NHMRC Project Grant success

Congratulations to Meg Jardine & Kevan Polkinghorne for their trials, RESOLVE and PISCES.

We are excited to announce NHMRC funding success for the RESOLVE and PISCES trials. Both trials have received a Project Grant which will allow them to commence in early 2017.


Haemodialysis (HD) is a complex yet vital life-sustaining service for those living with chronic kidney disease (CKD). Unfortunately, dialysate sodium concentrations have recently drawn attention due to their potential impact on the ongoing excess of cardiovascular morbidity among people receiving HD. The lack of evidence is resulting in a variation of practice in Australia (as well as globally) and the RESOLVE trial seeks to provide some definitive answers.

Led by A/Prof Meg Jardine, RESOLVE seeks to test whether lower (137mmol/L) versus higher (140mmol/L) dialysate sodium levels have an effect on cardiovascular outcomes in dialysis patients. The Australasian Kidney Trials Network will be coordinating the Australian arm of the study and A/Prof Meg Jardine and her team at the George Institute will be leading the global arm.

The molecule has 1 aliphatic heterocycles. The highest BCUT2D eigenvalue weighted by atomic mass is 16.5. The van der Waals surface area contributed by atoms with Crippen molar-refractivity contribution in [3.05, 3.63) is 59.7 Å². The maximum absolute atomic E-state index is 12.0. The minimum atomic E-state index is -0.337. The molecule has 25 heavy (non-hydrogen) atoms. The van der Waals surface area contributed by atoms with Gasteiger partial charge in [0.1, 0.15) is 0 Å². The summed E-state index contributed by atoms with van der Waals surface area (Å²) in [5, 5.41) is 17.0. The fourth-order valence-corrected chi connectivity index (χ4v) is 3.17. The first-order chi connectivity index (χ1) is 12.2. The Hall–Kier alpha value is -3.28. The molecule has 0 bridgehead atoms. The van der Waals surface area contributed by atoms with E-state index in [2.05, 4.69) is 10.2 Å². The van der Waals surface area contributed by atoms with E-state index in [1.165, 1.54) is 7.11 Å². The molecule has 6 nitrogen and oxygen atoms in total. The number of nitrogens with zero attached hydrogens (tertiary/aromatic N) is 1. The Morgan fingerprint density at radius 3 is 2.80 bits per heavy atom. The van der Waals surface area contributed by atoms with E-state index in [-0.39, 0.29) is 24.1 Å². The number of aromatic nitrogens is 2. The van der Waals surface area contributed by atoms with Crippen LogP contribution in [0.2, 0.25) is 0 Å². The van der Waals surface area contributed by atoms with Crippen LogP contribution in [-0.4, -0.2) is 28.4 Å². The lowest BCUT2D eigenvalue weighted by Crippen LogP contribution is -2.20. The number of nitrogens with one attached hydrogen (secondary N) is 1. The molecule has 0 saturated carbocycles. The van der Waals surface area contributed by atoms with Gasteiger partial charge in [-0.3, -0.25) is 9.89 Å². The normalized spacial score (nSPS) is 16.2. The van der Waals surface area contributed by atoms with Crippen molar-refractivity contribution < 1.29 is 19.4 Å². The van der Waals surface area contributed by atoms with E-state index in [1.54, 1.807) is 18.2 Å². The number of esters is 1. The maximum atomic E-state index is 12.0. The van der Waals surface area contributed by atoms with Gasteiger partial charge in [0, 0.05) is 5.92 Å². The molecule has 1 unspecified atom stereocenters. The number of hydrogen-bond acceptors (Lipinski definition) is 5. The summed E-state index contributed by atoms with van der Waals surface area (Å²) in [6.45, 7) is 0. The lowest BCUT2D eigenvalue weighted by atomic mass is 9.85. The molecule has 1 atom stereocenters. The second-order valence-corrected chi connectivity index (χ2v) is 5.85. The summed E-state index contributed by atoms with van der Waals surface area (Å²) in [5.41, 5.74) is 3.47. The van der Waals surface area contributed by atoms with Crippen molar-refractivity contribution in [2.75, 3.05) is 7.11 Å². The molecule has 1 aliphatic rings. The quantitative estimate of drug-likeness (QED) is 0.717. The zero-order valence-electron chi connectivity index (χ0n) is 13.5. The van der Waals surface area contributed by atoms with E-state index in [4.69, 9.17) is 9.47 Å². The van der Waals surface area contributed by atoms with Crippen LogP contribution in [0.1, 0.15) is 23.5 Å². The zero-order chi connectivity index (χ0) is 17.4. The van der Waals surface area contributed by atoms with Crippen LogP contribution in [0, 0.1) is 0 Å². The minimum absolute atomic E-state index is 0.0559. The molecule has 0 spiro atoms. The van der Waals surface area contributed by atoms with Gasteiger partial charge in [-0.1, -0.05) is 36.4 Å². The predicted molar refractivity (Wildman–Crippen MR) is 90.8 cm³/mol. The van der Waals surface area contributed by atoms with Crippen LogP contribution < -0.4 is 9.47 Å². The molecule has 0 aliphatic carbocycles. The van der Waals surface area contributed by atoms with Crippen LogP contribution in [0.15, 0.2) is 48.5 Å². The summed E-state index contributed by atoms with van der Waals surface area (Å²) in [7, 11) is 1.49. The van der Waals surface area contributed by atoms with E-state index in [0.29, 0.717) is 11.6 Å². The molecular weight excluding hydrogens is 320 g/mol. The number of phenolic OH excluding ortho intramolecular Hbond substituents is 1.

Congratulations to her and the team on this great success.

For click here to stay up to date on the RESOLVE trial.

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PISCES: Protection against Incidences of Serious Cardiovascular Events Study

Mortality from Cardiovascular Disease (CVD) is at least forty times greater in end-stage kidney disease patients compared to the general population. We are in need of interventions that target the underlying mechanisms of CVD which include inflammation and oxidative stress. PISCES proposes to use high-dose long-chain omega-3 polyunsaturated essential fatty acids found in fish oil. Despite previous trials indicating a potential benefit of using fish oil, there remains uncertainty in supplementing Haemodialysis (HD) patients and this trials seeks to provide some answers.

We congratulate A/Prof Kevan Polinghorne on his Project Grant success and the Australasian Kidney Trials looks forward to coordinating the Australian arm.

For click here to stay up to date on the PISCES trial.